Five Times More Fingerprints Stolen in OPM Hack Than Previously Thought

Image via Shutterstock

AA Font size + Print

Office of Personnel Management officials now say 5.6 million sets of prints were taken.

The Office of Personnel Management says more fingerprint data was stolen in the massive breach of government employees files than first believed.

The number of federal personnel whose fingerprint data was stolen in the hack has increased from approximately 1.1 million people to 5.6 million, according to a statement Wednesday from OPM spokesman Samuel Schumach.

However, the latest revelation of exposed fingerprint data does not increase the overall number of people affected by the hack, which stands at about 21.5 million.

Along with fingerprint data, other purloined information includes Social Security numbers and sensitive data asked of federal employees and contractors applying for security clearances, such as financial history, drug use and sexual behavior.

OPM and the Defense Department made the discovery after “analyzing impacted data to verify its quality and completeness,” Schumach said.

It’s unclear how fingerprint data could be exploited by the hackers — believed to be part of a Chinese espionage operation.

“Federal experts believe that, as of now, the ability to misuse fingerprint data is limited,” Schumach said in the OPM statement. “However, this probability could change over time as technology evolves. “

An interagency working group made up of the FBI, DOD, Homeland Security Department and members of the intelligence community “will review potential ways adversaries could misuse fingerprint data now and in the future,” as well as potential remedies, according to the statement.

“If, in the future, new means are developed to misuse the fingerprint data, the government will provide additional information to individuals whose fingerprints may have been stolen in this breach,” Schumach said.

An interagency team will continue to “analyze and refine the data” as the government prepares to mail notification letters to impacted employees and contractors.

The federal government inked an initial $133 million contract earlier this month — five months after the breach was publicly disclosed —  to provide hack victims with three years of credit monitoring and identity-theft prevention services.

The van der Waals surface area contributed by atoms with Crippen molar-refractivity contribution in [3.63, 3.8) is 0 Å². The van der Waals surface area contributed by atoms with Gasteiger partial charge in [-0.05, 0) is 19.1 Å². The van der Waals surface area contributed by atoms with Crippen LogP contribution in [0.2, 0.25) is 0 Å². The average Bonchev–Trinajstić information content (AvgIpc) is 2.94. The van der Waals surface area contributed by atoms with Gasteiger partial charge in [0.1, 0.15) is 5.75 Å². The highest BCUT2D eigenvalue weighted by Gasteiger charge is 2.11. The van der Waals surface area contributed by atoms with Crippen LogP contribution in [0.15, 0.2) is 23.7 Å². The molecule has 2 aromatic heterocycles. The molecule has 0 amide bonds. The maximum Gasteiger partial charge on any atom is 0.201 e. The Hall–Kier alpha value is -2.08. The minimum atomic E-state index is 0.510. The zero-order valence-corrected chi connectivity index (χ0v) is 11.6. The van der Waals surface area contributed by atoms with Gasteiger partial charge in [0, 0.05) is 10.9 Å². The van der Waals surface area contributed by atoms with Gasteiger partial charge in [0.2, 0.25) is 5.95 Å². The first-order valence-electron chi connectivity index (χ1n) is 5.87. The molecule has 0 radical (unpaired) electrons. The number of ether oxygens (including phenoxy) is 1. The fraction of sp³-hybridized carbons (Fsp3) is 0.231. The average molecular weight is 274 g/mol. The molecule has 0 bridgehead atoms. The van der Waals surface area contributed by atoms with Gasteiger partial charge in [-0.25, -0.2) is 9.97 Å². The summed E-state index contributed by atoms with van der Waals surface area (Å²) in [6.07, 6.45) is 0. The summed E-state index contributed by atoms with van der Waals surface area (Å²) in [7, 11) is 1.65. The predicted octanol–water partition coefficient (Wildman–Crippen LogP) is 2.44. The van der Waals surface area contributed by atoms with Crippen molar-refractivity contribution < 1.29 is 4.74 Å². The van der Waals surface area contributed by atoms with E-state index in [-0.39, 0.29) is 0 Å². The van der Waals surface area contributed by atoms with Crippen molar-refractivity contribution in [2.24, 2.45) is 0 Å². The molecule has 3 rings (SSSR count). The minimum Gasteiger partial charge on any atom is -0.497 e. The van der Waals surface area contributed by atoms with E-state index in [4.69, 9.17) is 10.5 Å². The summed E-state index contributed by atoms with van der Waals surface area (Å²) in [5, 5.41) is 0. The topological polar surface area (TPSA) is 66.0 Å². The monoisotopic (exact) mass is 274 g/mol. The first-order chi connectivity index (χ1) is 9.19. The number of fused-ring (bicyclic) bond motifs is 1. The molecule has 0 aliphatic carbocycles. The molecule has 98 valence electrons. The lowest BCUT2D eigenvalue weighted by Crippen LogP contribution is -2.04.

Working with the Defense Department, OPM will “begin mailing notifications to impacted individuals, and these notifications will proceed on a rolling basis,” Schumach said. Notifications are expected to begin later this month.

OPM has said any federal employee or contractor who has undergone a background investigation since 2000 is likely impacted by the breach.

Close [ x ] More from DefenseOne
 
 

Thank you for subscribing to newsletters from DefenseOne.com.
We think these reports might interest you:

  • Ongoing Efforts in Veterans Health Care Modernization

    This report discusses the current state of veterans health care

    Download
  • Modernizing IT for Mission Success

    Surveying Federal and Defense Leaders on Priorities and Challenges at the Tactical Edge

    Download
  • Top 5 Findings: Security of Internet of Things To Be Mission-Critical

    As federal agencies increasingly leverage these capabilities, government security stakeholders now must manage and secure a growing number of devices, including those being used remotely at the “edge” of networks in a variety of locations. With such security concerns in mind, Government Business Council undertook an indepth research study of federal government leaders in January 2017. Here are five of the key takeaways below which, taken together, paint a portrait of a government that is increasingly cognizant and concerned for the future security of IoT.

    Download
  • Coordinating Incident Response on Posts, Camps and Stations

    Effective incident response on posts, camps, and stations is an increasingly complex challenge. An effective response calls for seamless conversations between multiple stakeholders on the base and beyond its borders with civilian law enforcement and emergency services personnel. This whitepaper discusses what a modern dispatch solution looks like -- one that brings together diverse channels and media, simplifies the dispatch environment and addresses technical integration challenges to ensure next generation safety and response on Department of Defense posts, camps and stations.

    Download
  • Forecasting Cloud's Future

    Conversations with Federal, State, and Local Technology Leaders on Cloud-Driven Digital Transformation

    Download

When you download a report, your information may be shared with the underwriters of that document.